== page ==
Josie Wragg interviewed: “Slough is not in denial”
Slough BC CEO Josie Wragg admits having to issue a Section 114 notice, as her board did on July 2, is “probably one of the worst things you can do in the world. world of local governments ”.
With a deficit of £ 56million in 2021 and an additional £ 40million expected this year, even after a £ 15.2million funding executive loan from the government, the challenges facing the board need not be not be underestimated.
The full extent of the crisis it faces has been apparent since its budget was set in February, with Slough now forecasting an ‘unmanageable gap’ of £ 159million by March 2025.
Ms Wragg told LGC: “You can probably guess from this the kinds of conversations we are having with the Department of Housing, Communities and Local Government right now. “
She says that even if Slough had understood the extent of his financial weaknesses months or years ago rather than recent weeks, “the situation would have been the same – the depth of what we have exposed is quite considerable.”
She acknowledges that the board will not emerge from its current predicament without another capitalization loan, but even the current request of £ 15.2million depends on a review by an MHCLG team next week and a another from the Chartered Institute of Public Finance & Accountancy. .
“We are managed within an inch of our lives at the moment – and this will continue for several months, if not years to come,” Ms. Wragg said.
“Slough is not denying this – we recognize that this is a very serious situation. But we are not afraid of criticism. We see it as learning to put things in place for the future.
Ms Wragg remembers how different things were when she joined Slough in 2018 from Wokingham BC where she was Director of Communities and Customer Services. She arrived “full of hopes of truly transforming the council and the city.”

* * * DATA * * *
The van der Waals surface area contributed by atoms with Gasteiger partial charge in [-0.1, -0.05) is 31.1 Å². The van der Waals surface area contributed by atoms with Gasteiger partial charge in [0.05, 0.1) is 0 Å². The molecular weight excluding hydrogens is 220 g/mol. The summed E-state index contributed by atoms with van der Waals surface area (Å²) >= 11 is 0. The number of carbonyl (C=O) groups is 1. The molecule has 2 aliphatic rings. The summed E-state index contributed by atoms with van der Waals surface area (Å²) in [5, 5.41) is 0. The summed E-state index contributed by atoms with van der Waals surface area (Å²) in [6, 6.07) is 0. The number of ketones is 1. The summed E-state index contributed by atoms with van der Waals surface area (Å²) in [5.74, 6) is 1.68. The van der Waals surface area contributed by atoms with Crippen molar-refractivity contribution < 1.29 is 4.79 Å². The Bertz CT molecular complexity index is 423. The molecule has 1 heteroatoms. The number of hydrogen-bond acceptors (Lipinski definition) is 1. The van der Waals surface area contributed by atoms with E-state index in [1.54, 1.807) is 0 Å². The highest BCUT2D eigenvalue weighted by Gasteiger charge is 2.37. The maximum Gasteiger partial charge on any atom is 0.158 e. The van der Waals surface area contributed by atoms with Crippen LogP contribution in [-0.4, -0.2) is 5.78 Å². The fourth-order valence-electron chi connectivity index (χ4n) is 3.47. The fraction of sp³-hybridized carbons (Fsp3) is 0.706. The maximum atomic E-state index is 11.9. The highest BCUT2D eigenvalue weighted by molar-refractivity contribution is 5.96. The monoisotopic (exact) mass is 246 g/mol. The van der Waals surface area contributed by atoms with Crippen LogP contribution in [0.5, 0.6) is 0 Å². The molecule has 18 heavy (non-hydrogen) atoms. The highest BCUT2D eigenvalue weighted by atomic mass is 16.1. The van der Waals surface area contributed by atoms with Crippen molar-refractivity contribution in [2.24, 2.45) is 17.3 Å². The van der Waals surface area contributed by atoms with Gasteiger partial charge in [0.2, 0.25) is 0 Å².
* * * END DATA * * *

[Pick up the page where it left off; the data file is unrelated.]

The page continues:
But recent events have “certainly held back some of these ambitions”. Ms Wragg acknowledges that her work is now mainly about “crisis management”.
“The mandate has changed dramatically, and personally, of course, it’s a challenge. But as CEOs in an ever-changing landscape, that’s what we need to do and do nowadays.
Regeneration plans change course
One of the main goals of Ms Wragg’s team was the large-scale regeneration of the crumbling town center of Slough, which explains much of the £ 760million debt she has accumulated.
To access a capitalization loan, Slough must agree to sell part of its assets and reconsider the envisaged commercial efforts. But Ms Wragg is convinced that this should not harm regeneration plans too much.
As Slough is currently reviewing its programs and faces pressure to make cuts, Wragg says officers are “determined that while we need to act quickly, we are not going to act instinctively.” The “likely outcome” is that Slough will become a “facilitator” in regeneration projects rather than participating in joint ventures.
“We’re exploring ways to achieve similar results, without always being the ones taking the financial risk,” says Wragg.
While some might assume it’s a tough time for Slough to try to persuade the private sector to take more financial risk, Ms Wragg is optimistic.
“There hasn’t been any pullback from the market that we can see – if anything, people are tripping over themselves to be associated with Slough, despite this real bombshell hitting us.
“Things like connectivity to London and Heathrow as well as an interventionist approach to the council have all meant that in fact the market is buoyant and the time for the council to step down is very appropriate.”
Too little allocated to repay loans
Slough’s 2018-19 accounts remain open almost two years after the July 31, 2019 legal deadline, with “questions coming back to things not going well” throughout the pandemic.
Then, in March of this year, an internal audit began to uncover problems with Slough’s accounting practices, including the way in which profits and the minimum income provision – the annual amounts boards must set aside to repay them. loans – have been processed. Slough’s Section 114 notice says his MRP had been ‘incorrectly’ calculated since 2016-2017, with borrowing increasing from £ 180million to £ 760million.
Although Ms Wragg said that MRP had been “exposed as a problem” from a budgeting perspective, the extent of the problem was only discovered in the past four weeks or so, when ” an internal review conducted by the recently appointed Section 151 officer Steven Mair. “So forensically searched things that no one – even auditors, external, internal, LGA peer reviews – had revealed.”
Ms Wragg admits the problem “has done us a disservice”, saying it arose through “the accumulation of financial practices, policies and maybe a little bit of culture.”